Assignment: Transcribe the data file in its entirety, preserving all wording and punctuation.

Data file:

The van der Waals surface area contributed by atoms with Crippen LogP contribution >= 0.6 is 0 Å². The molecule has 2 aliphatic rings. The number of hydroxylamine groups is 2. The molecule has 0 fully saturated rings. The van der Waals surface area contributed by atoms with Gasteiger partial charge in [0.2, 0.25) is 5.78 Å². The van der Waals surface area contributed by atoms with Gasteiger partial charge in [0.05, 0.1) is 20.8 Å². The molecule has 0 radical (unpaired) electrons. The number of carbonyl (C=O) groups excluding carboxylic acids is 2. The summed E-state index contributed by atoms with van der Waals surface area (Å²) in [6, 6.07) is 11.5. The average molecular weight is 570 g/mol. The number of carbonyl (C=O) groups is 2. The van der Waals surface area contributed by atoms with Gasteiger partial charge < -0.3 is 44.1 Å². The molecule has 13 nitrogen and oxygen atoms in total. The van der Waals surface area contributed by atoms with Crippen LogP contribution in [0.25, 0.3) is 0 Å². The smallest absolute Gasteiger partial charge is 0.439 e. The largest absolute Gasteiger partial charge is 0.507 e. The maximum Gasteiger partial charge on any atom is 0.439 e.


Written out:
The van der Waals surface area contributed by atoms with Crippen LogP contribution >= 0.6 is 0 Å². The molecule has 2 aliphatic rings. The number of hydroxylamine groups is 2. The molecule has 0 fully saturated rings. The van der Waals surface area contributed by atoms with Gasteiger partial charge in [0.2, 0.25) is 5.78 Å². The van der Waals surface area contributed by atoms with Gasteiger partial charge in [0.05, 0.1) is 20.8 Å². The molecule has 0 radical (unpaired) electrons. The number of carbonyl (C=O) groups excluding carboxylic acids is 2. The summed E-state index contributed by atoms with van der Waals surface area (Å²) in [6, 6.07) is 11.5. The average molecular weight is 570 g/mol. The number of carbonyl (C=O) groups is 2. The van der Waals surface area contributed by atoms with Gasteiger partial charge < -0.3 is 44.1 Å². The molecule has 13 nitrogen and oxygen atoms in total. The van der Waals surface area contributed by atoms with Crippen LogP contribution in [0.25, 0.3) is 0 Å². The smallest absolute Gasteiger partial charge is 0.439 e. The largest absolute Gasteiger partial charge is 0.507 e. The maximum Gasteiger partial charge on any atom is 0.439 e.